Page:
I know it seems small, having the compiler maintain hashCode and equals methods on "Bean"-style classes.  However, it contributes much to both the readability and correctness of these common classes.  Here's the full definition of Person and the test main method in Scala:

That one little line at the top gives you: enforced immutable access to all 5 fields, correct hashCode and equals, and even a decent toString!  This is 1/96th of the code, and with less bugs.  And I'm holding back some additional tricks that Case Classes have.

Of course, Case Classes are not always appropriate.  I've often written hashCodes that did not consider certain fields, etc.  However, many, many classes I've written in Java would have greatly benefitted from a Case Class-type functionality.

I certainly don't spend my days debugging hashCode methods, but Case Classes absolutely address all 3 of my principles for evaluating language differences.

Friday, January 22, 2010

Tuesday, January 12, 2010

4 Great Resources For Getting Started With Scala

I've been aware of Scala for years, and it never really caught my interest. Every time I'd seen a Scala example, it was an insanely dense block of code solving some problem I'd never had before. However, once the creator of Groovy essentially endorsed Scala, I decided it was worth a closer look. I've since looked at a LOT of Scala content and these 4 resources really stand out for me. If you're interested in Scala, I highly recommend you start here:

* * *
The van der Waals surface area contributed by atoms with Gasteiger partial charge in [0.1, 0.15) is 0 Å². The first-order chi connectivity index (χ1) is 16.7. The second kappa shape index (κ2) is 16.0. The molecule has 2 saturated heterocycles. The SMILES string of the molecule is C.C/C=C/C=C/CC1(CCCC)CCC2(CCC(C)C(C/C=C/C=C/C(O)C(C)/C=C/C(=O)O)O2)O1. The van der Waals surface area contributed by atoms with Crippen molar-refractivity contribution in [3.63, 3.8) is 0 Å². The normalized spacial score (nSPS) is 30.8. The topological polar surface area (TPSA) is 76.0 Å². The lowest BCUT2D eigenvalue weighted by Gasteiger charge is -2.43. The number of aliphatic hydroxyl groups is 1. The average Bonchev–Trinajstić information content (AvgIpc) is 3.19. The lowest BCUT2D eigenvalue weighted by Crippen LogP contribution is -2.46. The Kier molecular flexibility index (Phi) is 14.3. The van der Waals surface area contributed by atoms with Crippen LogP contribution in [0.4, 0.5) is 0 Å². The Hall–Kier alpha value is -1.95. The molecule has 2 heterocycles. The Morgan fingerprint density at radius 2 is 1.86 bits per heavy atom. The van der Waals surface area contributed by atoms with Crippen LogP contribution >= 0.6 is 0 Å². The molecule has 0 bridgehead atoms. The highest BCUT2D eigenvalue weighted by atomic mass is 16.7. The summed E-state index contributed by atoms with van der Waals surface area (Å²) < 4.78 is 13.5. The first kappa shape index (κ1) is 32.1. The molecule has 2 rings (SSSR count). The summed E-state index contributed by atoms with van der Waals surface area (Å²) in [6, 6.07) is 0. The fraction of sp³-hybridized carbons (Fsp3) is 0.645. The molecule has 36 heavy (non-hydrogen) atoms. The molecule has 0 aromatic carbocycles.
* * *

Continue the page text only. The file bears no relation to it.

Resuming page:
1. Programming In Scala - This is simply a great general-purpose programming book. In addition to being a gentle, clear introduction to the language, it's also a fantastic introduction to functional programming concepts and language design. Even if you hate Scala, this book will make you a better programmer.
  2. Pragmatic Real-World Scala - This video shows off all kinds of things that would make a Java developer drool.
  3. Scala For Java Refugees - Very well-written mostly gentle introduction to major Scala concepts.
  4. Daily Scala - Once you've done 1-3, and have written a few Scala apps, subscribe to Daily Scala. Thoughtful, bite-sized examples nearly every day.
  5. Another tour of Scala - A Java-centric breakdown of fundamental Scala features.